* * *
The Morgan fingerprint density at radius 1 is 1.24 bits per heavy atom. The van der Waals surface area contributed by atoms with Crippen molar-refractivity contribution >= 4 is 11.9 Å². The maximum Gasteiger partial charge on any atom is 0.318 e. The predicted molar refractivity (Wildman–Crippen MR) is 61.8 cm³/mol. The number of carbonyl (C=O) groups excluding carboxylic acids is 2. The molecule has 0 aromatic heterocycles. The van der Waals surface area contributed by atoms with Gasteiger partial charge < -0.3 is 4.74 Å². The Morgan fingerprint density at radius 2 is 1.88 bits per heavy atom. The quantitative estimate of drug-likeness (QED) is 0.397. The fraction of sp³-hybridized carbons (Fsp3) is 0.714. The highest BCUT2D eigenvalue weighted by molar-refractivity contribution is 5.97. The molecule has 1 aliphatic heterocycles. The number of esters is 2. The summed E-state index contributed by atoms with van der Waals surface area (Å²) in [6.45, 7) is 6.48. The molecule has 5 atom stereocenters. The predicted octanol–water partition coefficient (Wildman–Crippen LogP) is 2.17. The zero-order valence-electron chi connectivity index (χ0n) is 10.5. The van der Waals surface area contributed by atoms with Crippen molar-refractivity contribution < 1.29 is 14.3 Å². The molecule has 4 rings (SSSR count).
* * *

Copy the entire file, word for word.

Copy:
The Morgan fingerprint density at radius 1 is 1.24 bits per heavy atom. The van der Waals surface area contributed by atoms with Crippen molar-refractivity contribution >= 4 is 11.9 Å². The maximum Gasteiger partial charge on any atom is 0.318 e. The predicted molar refractivity (Wildman–Crippen MR) is 61.8 cm³/mol. The number of carbonyl (C=O) groups excluding carboxylic acids is 2. The molecule has 0 aromatic heterocycles. The van der Waals surface area contributed by atoms with Gasteiger partial charge < -0.3 is 4.74 Å². The Morgan fingerprint density at radius 2 is 1.88 bits per heavy atom. The quantitative estimate of drug-likeness (QED) is 0.397. The fraction of sp³-hybridized carbons (Fsp3) is 0.714. The highest BCUT2D eigenvalue weighted by molar-refractivity contribution is 5.97. The molecule has 1 aliphatic heterocycles. The number of esters is 2. The summed E-state index contributed by atoms with van der Waals surface area (Å²) in [6.45, 7) is 6.48. The molecule has 5 atom stereocenters. The predicted octanol–water partition coefficient (Wildman–Crippen LogP) is 2.17. The zero-order valence-electron chi connectivity index (χ0n) is 10.5. The van der Waals surface area contributed by atoms with Crippen molar-refractivity contribution < 1.29 is 14.3 Å². The molecule has 4 rings (SSSR count).